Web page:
The pros and cons of the rift between SAG and AFTRA are explored in this just posted story on Backstage by Andrew Solomon. I spoke at length with Andrew for the story.
The issues here are familiar to Vallywood! readers. But let me make a few comments on one issue raised by Alan Rosenberg: DVD residuals. He contends that had AFTRA been willing to push for an improvement in the DVD formula in 2005 it might have avoided the need for the current WGA strike. This is speculation, of course, but worth thinking about.
When I was in discussions with SAG about the NED role I, too, expressed concern about DVD residuals. It is unconscionable that the industry reaps a windfall from DVD’s. These revenues represent a significant source of profits for the large conglomerates and those profits are dependent on the contribution from talent. With Blu-Ray coming on line now, that is set to continue for at least the near term. Blu-Ray appears to be far more attractive to many gamers and young audience members than internet downloads and that will not likely change until the cable and telecom companies put in place the infrastructure.
I think, however, it should be recalled that the WGA gave up on improving on the DVD formula and there is little indication that that their new contract offer will include much of a change. As I have pointed out it is harder to change a revenue sharing formula for an existing revenue stream where claims have already been staked out – it requires taking something off of someone else’s plate. It can be done but it can get ugly. It is much easier to fight over the division of a pie that is still in the oven – like New Media.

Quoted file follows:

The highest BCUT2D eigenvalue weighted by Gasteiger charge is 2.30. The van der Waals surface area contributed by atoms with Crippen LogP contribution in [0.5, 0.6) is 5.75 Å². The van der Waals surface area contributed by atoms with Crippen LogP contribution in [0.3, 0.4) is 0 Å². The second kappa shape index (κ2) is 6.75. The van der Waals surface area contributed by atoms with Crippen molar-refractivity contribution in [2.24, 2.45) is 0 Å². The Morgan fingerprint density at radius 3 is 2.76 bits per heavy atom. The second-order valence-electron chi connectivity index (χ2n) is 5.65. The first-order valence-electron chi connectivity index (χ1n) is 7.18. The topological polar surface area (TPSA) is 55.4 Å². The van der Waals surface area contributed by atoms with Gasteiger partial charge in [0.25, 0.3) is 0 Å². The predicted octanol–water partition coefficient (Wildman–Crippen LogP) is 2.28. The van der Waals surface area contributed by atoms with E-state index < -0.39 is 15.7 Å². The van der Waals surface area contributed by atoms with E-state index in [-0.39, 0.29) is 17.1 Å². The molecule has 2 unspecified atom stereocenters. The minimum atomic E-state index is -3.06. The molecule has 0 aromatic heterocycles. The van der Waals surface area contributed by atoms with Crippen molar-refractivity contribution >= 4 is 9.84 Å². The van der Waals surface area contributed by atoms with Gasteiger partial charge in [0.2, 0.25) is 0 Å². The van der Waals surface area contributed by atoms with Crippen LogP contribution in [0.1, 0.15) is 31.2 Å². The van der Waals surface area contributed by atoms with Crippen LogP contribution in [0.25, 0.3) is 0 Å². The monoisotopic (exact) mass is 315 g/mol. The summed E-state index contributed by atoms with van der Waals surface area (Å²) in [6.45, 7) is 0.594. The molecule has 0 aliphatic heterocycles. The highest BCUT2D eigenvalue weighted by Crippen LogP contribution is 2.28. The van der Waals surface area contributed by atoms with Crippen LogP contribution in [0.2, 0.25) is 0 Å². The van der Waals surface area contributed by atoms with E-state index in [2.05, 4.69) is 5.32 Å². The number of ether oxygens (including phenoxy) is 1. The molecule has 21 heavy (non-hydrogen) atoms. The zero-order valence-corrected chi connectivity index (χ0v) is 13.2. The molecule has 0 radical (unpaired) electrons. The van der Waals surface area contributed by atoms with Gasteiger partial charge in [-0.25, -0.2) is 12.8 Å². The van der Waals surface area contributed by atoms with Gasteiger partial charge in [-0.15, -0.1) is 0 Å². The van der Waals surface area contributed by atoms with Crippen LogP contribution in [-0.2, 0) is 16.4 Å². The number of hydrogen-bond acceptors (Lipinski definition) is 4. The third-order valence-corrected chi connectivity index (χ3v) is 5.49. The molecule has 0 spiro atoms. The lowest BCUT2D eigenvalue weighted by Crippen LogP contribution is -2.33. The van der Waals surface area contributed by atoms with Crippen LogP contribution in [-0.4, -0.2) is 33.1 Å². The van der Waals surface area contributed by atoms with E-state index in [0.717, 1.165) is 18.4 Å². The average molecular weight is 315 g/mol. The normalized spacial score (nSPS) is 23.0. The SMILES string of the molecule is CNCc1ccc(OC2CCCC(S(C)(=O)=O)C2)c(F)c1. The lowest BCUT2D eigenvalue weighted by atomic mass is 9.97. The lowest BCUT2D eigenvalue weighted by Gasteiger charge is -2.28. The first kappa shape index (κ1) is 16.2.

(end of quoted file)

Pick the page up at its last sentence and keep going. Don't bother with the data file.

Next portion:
The WGA backed away from the DVD battle this time around and concentrated on New Media. SAG may have other ideas – but they better be prepared for a bruiser of a battle in a very short time frame. When I was in talks with the Guild in 2006 about the NED role I argued that changing the DVD formula would require beginning a campaign around the issue THEN, in order to have a chance of success without a very nasty battle (always preferable) in 2008.
That brings us, of course, back to the SAG-AFTRA matter. SAG-LA could be absolutely right about AFTRA’s relatively softer position in the 2005 negotiations (I am sure AFTRA would say it was a reasonable tactical decision to make in light of the balance of power at the time), but the question to ask is: can SAG-LA lead this fight alone – and win?